The Spanish language, one of the most widely spoken Romance languages, has a rich and diverse history that spans centuries. One of the most fascinating aspects of the Spanish language is the influence of the Arabic language on its vocabulary. The Muslim Moors’ occupation of the Iberian Peninsula from the 8th to the 15th century resulted in a unique blend of Latin and Arabic linguistic elements, which have left a lasting impact on modern Spanish. In this article, we will explore nearly 60 interesting Arabic-influenced words in Spanish, which reflect the historical and cultural connections between Spain and the Arabic world.
The Moorish occupation of the Iberian Peninsula in the 8th century had a profound and lasting impact on the Spanish language, known as lengua española, which originated from Vulgar Latin. As Muslim forces from North Africa crossed the Strait of Gibraltar and conquered parts of Spain, they brought with them the rich and expressive Arabic language. This vibrant culture left an indelible mark on Spanish vocabulary, giving rise to numerous words of Arabic origin that are still used in Spanish today.
During the Islamic conquest, the Christian kingdoms in Northern Spain managed to maintain their independence, but they too were influenced by the Arabic culture, leading to a fascinating blend of linguistic influences.
Many Spanish place names, such as the city of La Mancha or the Guadalquivir River, have Arabic roots, reflecting the geographical features and history of these regions. Spanish food, such as the popular garbanzo bean dishes, also bears the unmistakable Arabic element. The Royal Spanish Academy (Real Academia Española) recognizes the significant contribution of Arabic loanwords and expressions in the modern Spanish lexicon.
Spanish music, particularly in the southern region of Andalusia, has absorbed the Arabic influence, creating a unique and enchanting fusion of sounds. Castilian Spanish, the official language of Spain, and its variants spoken in Latin America, have also adopted numerous Arabic words. The use of the definite article “al” in many Spanish words demonstrates the close relationship between the Semitic languages and Spanish.
The Arabic culture’s great impact on the Spanish language is evident in the extensive use of Arabic numbers and the widespread knowledge of classical Arabic among history buffs and speakers of Arabic. The philosophy of Aristotle and other ancient thinkers, preserved and transmitted by Arab scholars, also reached Europe through Muslim Spain. As a result, the Spanish language, enriched by the Arab influence, stands as a testament to the power of linguistic exchange and the enduring legacy of diverse cultures.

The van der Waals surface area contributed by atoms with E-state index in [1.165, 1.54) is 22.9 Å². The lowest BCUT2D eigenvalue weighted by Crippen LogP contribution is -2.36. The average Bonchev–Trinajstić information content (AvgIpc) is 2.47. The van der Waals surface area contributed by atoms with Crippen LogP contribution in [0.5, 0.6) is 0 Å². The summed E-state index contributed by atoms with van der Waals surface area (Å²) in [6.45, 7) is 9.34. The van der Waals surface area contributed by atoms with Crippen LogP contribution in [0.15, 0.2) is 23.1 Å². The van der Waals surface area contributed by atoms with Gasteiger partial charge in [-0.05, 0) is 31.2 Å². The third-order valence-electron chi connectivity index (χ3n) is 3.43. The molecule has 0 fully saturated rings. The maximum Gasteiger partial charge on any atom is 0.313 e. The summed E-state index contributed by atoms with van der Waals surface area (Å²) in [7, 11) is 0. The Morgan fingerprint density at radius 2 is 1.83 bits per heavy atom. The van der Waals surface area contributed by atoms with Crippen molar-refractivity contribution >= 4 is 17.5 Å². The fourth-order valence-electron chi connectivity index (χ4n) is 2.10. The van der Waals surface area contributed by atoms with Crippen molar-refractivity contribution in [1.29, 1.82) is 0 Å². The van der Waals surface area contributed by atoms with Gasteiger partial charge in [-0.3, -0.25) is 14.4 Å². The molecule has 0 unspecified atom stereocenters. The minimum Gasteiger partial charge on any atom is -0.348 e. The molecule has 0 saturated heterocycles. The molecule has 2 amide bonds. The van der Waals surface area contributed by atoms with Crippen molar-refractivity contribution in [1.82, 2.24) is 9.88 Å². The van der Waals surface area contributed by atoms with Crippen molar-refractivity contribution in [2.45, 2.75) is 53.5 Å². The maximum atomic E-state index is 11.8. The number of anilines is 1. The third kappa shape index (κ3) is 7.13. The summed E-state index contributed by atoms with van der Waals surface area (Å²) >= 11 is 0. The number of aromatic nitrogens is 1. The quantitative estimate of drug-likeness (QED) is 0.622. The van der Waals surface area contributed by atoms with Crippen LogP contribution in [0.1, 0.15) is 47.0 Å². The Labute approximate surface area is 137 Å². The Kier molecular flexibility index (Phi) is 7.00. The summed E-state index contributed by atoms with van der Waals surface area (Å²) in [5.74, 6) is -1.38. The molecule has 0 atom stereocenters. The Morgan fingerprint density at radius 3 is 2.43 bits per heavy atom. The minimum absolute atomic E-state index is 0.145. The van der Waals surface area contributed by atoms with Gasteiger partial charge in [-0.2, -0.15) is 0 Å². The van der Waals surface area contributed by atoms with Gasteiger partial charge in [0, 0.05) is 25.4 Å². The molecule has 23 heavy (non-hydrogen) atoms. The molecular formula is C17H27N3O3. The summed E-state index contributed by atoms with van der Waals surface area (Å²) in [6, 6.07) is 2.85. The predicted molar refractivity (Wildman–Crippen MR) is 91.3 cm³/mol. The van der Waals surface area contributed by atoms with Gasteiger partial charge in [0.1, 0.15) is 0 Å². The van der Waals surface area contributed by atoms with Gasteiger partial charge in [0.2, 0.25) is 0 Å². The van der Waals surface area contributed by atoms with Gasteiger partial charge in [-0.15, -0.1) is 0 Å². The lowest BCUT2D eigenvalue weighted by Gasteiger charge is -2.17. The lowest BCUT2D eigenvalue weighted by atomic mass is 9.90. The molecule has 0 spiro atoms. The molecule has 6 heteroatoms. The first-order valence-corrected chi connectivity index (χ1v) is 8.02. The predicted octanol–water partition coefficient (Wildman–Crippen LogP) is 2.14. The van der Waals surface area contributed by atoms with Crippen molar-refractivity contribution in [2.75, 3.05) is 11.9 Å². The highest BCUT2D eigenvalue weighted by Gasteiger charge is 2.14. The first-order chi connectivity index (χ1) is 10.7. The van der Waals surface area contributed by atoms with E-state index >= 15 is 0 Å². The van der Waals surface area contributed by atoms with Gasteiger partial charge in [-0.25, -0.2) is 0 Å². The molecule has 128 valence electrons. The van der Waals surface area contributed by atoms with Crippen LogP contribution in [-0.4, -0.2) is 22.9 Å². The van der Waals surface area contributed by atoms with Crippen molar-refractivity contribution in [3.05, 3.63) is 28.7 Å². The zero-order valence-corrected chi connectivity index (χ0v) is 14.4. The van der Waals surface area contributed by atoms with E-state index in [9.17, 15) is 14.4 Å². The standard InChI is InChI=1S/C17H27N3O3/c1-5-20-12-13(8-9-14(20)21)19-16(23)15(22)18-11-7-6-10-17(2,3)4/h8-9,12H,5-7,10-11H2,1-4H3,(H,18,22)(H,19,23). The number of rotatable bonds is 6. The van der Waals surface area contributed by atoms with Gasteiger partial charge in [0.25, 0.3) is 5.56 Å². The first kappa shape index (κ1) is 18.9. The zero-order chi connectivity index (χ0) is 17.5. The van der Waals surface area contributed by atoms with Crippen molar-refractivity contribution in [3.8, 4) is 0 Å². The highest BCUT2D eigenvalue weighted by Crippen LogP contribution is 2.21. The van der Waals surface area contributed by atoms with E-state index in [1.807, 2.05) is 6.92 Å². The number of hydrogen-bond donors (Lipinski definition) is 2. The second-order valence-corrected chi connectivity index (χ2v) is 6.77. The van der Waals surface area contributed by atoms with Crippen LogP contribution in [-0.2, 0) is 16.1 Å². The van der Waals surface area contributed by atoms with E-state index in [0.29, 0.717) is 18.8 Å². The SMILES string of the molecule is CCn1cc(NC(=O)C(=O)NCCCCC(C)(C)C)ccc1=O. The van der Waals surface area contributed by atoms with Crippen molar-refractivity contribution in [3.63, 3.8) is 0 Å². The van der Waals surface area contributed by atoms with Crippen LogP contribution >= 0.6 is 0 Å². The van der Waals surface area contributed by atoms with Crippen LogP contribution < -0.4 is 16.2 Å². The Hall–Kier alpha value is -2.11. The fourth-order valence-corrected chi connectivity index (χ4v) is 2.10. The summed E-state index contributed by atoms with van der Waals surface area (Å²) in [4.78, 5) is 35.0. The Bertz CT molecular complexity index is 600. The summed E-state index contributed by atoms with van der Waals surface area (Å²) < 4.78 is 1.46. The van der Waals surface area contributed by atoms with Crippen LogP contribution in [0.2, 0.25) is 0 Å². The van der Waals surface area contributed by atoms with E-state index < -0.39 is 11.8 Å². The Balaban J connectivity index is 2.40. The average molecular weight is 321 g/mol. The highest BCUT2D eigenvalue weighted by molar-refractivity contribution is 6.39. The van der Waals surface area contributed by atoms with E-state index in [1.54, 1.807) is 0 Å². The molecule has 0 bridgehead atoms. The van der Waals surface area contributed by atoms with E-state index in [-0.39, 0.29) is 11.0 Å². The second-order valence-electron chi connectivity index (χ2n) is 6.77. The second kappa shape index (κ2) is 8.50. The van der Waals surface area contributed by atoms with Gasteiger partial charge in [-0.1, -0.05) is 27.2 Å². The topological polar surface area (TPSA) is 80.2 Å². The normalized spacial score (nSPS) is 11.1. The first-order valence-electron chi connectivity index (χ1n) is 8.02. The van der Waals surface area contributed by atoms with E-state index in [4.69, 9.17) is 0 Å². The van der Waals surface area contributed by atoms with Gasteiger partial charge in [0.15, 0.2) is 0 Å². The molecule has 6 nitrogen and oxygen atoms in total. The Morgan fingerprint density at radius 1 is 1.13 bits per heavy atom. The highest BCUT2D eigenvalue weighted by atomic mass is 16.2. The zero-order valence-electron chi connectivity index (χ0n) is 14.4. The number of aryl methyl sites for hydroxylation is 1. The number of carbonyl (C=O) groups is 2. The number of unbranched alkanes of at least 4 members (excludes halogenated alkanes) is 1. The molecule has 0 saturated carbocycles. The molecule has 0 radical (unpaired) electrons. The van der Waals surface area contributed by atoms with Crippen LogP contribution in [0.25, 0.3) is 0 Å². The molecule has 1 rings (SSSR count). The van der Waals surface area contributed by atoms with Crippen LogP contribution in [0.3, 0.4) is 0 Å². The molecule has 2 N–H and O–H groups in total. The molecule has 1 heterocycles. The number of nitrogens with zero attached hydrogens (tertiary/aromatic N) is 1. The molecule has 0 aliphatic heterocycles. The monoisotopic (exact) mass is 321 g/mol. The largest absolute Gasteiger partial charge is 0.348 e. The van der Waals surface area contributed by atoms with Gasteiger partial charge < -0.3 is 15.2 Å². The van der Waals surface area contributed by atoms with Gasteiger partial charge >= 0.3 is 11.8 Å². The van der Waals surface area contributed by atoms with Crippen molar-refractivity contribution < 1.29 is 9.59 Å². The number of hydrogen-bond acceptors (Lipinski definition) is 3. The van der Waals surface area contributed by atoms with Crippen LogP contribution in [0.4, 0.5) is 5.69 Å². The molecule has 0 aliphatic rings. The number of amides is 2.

60 Arabic Words in Spanish
Below is our list of Words – each one is listed with the Spanish words, Arabic words, and English word meanings along with a brief etymology
- Aceituna (olive) – From Arabic الزيتون (al-zaytūn). Olives and olive oil were widely produced and consumed in the Muslim Iberian Peninsula, leading to the adoption of the Arabic term in Spanish.
- Acequia (irrigation ditch) – From Arabic الساقية (al-sāqiya), referring to a water wheel or an irrigation channel. The Moors introduced advanced irrigation techniques to Spain, which is reflected in the adoption of this term.
- Aduana (customs) – From Arabic الديوان (al-dīwān), meaning a government office or a book of records. The term was later used in Spanish to refer to customs offices responsible for regulating trade and collecting duties.
- Ajedrez (chess) – From Arabic الشطرنج (aš-šaṭranj), which comes from Persian شطرنج (šatranj). The game of chess was introduced to Spain by the Moors, and the Arabic term was adopted into Spanish.
- Alazán (sorrel horse) – From Arabic العذان (al-aḏān), which refers to a reddish horse. The Moors were known for their horsemanship and breeding of high-quality horses, which led to the adoption of this term in Spanish.